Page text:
Arts & Entertainment
Introduction by Senator Andrea Stewart-Cousins and Q&A with Film’s Director
by Shana Liebman –
An audible sigh of relief could be heard round the world when Supreme Court Justice Ruth Bader Ginsburg quickly recovered from her recent fall and was photographed at the White House giving Senator Hatch an enthusiastic hug.
“I was so relieved to see that photo,” said Julie Cohen, the multi-award-winning news producer turned filmmaker. “I was so pleased to see RBG looking her usual stylish self.” While not the way most people might see Justice Ginsburg, Cohen has a unique lens. She spent the last three years researching and trailing her for the acclaimed documentary RBG that she co-directed with Betsy West.
On Saturday, December 14 at 7:30 p.m., the Irvington Town Hall Theater (ITHT) will present a special screening of RBG, followed by a Q&A with Cohen. State Senator Andrea Stewart-Cousins will introduce the film.
“Justice Ginsburg is a trailblazer and a pioneer who has served our country with honor for many years. She helped break an enormous glass ceiling and has fiercely defended gender equality and women’s rights,” noted Stewart-Cousins (who herself recently made history as the first woman to be elected New York State Senate Majority Leader). “Her legacy is one of resilience, and it is important we share her story with a wide audience.”
Director Cohen has served on the As iFF (All Shorts Irvington Film Festival) Advisory Board since the festival’s debut in 2015, and presented her award-winning documentary, The Sturgeon Queens (about the famous Russ & Daughters delicatessen in lower Manhattan) in 2014 as part of ITHT’s “Best of Film Series.”
In RBG, Cohen and co-director West chronicle Justice Ginsburg’s life and career in one of this year’s most acclaimed films. “We were really a good team to be making this documentary because we both had a long-time commitment to women’s issues and legal issues as areas of interest,” Cohen explained. “And we have a sort of style of storytelling of wanting to get into substantive issues but wanting to do them in a very character-driven human way.”
They embarked on the project in 2015 but Justice Ginsburg said she wouldn’t be available—until 2017. In the meantime, the two filmmakers started researching and quickly realized that most people only knew Ginsburg “as the second female Supreme Court justice, and also as the hilarious, semi-ironic Notorious RBG,” said Cohen.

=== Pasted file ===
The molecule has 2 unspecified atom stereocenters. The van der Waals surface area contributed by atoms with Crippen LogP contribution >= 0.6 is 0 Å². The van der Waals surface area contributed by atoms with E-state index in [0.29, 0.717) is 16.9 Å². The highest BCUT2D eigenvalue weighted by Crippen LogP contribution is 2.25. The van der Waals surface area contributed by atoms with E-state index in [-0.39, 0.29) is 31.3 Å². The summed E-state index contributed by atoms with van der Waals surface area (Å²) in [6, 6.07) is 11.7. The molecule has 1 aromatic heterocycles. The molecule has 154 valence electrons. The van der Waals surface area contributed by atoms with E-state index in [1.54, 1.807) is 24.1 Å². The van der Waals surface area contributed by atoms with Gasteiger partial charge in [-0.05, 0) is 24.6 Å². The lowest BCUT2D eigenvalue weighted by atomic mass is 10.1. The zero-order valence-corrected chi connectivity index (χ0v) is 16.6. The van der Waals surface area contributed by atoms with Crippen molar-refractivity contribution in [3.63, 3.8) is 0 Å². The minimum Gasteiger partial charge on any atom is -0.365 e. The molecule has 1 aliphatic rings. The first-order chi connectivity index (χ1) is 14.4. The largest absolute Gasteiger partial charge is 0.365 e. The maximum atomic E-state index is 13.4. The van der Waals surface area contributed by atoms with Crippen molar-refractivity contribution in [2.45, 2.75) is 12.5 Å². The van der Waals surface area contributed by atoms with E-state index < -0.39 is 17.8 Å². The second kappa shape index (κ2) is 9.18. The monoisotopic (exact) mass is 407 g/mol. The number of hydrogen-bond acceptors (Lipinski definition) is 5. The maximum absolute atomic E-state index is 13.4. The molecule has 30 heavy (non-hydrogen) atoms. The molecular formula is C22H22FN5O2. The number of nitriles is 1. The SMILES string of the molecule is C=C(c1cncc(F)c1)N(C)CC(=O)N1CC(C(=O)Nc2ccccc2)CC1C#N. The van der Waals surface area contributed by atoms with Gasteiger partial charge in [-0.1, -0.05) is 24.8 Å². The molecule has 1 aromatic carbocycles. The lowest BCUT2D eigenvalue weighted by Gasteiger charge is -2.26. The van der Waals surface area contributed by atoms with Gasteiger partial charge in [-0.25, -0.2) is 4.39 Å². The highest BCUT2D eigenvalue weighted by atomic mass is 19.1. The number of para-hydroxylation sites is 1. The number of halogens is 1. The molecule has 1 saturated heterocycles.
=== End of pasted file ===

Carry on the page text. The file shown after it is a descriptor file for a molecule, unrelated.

In fact, much of her greatest work happened years before “when she really led the charge to make women and men equal under the U.S. Constitution via a series of Supreme Court cases that she argued,” said Cohen. Unlike the more conspicuous work of someone like Gloria Steinem, Ruth Bader Ginsburg’s quieter and more persistent contribution to women’s rights was just as important.
When Cohen and West were granted access to the Justice, they found that there was more to her than a reserved sober judge. Not only does the 85-year-old lift weights every day but “she has quite a quick wit and also can be brought to spasms of laughter even just seeing the Saturday Night Live impression of herself.”
One of the biggest surprises for Cohen, however, was Ginsburg’s passions outside the law. “The deepness of her love of opera in particular and all the arts is really striking and interesting.” When the film premiered at Sundance this year, Ginsburg cried while watching herself watching the opera.
While the film is certainly emotional at times, most people “come out of the theater feeling really good.” The second most common reaction, said Cohen, “is ‘Oh boy, I gotta start working out!’”
Tickets for ITHT’s December 14th exclusive screening of RBG— with an introduction by Senator Andrea Stewart Cousins and Q&A following the screening with director Julie Cohen—are reserved seating ($15/$30). Advance ticketing is recommended. (Visit: www.irvingtontheater.com/film.)